The Low-Wage Labor Market: Challenges and Opportunities for Economic Self-Sufficiency. Does the Minimum Wage Help or Hurt Low-Wage Workers? . Introduction

12/01/1999

The Fair Labor Standards Act (FLSA) that mandated a federal minimum wage was adopted by the Congress in 1938.  Since then, the federal minimum wage has been increased 19 times, from 25 cents per hour in 1938 to $5.15 in 1997.  No employer may legally pay, in industries and occupations the FLSA currently covers, less than $5.15 per hour.  In 1996, 79.4 million wage and salary workers, 64.9 percent of all workers, were covered by the FLSA.1  In 1998 President Clinton proposed to increase the federal minimum wage from $5.15 to $6.15 in two 50-cent increments over two years.  The federal minimum wage is complemented by state minimum wage laws that often mandate higher wage floors than the federal government.2

Quote from the Fair Labor Standards Act of 1938 on the primary objective of the Act.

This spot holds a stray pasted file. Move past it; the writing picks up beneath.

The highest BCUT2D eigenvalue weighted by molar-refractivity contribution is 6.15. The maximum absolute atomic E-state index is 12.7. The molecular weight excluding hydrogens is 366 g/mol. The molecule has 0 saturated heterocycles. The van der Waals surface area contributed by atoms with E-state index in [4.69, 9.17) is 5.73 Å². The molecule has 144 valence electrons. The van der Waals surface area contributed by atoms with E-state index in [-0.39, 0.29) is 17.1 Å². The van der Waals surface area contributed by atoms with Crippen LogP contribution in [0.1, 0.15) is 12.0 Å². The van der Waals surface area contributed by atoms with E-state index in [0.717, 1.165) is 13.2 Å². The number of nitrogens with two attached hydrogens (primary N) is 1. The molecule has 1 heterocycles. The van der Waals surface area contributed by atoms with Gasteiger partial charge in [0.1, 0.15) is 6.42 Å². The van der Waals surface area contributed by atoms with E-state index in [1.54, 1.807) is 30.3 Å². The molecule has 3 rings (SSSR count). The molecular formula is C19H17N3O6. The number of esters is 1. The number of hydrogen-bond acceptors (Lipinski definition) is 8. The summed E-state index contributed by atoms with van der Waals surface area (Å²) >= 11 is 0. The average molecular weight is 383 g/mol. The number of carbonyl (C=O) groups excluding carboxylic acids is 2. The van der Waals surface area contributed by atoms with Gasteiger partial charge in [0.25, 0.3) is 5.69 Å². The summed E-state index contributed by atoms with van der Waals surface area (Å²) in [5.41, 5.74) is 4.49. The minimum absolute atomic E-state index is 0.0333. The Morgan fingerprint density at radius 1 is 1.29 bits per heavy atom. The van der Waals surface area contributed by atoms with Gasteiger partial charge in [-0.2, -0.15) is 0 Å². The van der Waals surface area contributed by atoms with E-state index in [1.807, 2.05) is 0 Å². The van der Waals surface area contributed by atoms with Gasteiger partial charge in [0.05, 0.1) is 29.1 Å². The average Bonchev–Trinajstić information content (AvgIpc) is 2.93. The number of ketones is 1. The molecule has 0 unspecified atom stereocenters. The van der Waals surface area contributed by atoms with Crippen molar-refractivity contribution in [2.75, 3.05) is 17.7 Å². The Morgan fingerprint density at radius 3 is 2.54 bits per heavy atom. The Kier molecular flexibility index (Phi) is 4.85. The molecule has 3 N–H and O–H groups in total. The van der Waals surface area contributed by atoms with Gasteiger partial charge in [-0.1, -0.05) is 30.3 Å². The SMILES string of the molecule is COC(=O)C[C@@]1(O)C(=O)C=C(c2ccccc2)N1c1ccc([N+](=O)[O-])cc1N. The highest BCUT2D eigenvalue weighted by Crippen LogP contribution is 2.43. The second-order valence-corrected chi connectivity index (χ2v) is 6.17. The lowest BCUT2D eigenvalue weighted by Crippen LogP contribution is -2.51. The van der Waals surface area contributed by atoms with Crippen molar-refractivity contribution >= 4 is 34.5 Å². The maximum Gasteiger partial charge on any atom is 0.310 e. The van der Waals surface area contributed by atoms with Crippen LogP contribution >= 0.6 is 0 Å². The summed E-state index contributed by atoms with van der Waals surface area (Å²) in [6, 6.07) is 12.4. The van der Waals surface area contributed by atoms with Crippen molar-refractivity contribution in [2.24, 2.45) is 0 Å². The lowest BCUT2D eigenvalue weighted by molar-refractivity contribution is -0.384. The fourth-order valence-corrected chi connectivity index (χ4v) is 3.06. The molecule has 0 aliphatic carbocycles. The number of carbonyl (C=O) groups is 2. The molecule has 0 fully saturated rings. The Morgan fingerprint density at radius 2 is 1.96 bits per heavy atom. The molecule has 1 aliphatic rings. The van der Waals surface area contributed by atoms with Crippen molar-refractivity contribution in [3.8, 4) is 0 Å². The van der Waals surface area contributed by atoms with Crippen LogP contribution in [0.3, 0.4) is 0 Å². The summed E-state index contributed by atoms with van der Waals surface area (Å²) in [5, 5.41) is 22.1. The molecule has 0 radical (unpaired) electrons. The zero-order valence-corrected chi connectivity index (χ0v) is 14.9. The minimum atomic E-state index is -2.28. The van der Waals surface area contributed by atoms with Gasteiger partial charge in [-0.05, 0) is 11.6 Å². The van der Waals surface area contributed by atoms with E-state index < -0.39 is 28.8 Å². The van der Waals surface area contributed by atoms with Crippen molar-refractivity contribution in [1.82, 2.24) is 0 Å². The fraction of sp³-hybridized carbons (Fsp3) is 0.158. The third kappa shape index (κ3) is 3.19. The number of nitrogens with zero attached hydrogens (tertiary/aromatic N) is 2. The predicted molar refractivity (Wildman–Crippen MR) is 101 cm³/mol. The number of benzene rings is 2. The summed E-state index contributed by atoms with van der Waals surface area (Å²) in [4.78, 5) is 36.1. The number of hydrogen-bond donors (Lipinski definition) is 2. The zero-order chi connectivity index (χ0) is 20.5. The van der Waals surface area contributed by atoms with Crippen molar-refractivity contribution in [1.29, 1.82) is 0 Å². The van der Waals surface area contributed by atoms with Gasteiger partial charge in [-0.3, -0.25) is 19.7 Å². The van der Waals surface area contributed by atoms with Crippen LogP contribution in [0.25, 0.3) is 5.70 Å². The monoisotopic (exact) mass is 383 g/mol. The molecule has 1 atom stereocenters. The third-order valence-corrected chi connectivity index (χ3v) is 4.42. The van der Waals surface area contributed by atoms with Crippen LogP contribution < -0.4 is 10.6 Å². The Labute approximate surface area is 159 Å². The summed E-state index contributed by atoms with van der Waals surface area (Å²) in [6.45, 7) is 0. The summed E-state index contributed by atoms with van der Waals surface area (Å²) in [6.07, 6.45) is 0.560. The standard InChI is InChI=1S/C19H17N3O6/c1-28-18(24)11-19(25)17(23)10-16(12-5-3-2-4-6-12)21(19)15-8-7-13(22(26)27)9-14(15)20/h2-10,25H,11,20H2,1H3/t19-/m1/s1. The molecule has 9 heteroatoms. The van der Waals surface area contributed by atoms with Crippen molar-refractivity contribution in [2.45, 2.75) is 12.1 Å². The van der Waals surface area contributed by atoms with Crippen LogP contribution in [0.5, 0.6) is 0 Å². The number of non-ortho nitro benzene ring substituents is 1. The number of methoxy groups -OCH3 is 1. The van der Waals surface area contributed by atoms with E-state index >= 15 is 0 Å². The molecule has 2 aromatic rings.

In 1996, President Clinton signed legislation raising the minimum wage by 90 cents from $4.25 to $5.15 an hour.3  This legislation followed heated debate among economists and policymakers about the effects of minimum wages on employment, skill formation (i.e., educational attainment and on-the-job training), and the economy. In fact, the debate stems from many different scholarly studies with contradictory findings.

This paper summarizes research on the effects of minimum wages on employment, skill formation, and welfare participation. It also highlights areas of consensus as well as disagreement in the literature and identifies important gaps in the research. The second section describes minimum wage workers' demographic and socioeconomic characteristics. The third section simulates the impact President Clinton's proposed minimum wage increase would have on low-wage workers' hourly earnings. In this section, recent research examining the effect of minimum wages on employment, skill formation (i.e., educational attainment and on-the-job training), and welfare participation is highlighted. The last section describes areas of consensus as well as disagreement in the literature and identifies future research topics.

Key Findings

  • A disproportionate share of minimum wage workers are teenagers and most do not live in poor families.
  • A sizable portion of minimum wage workers are poor parents.
  • Negative employment effects, if any, appear to be slight and are difficult to detect.
  • Minimum wages curb employer-provided training opportunities for low-wage workers and may reduce educational attainment for some at-risk groups.
  • Moderate minimum wage increases will not reduce poverty rates.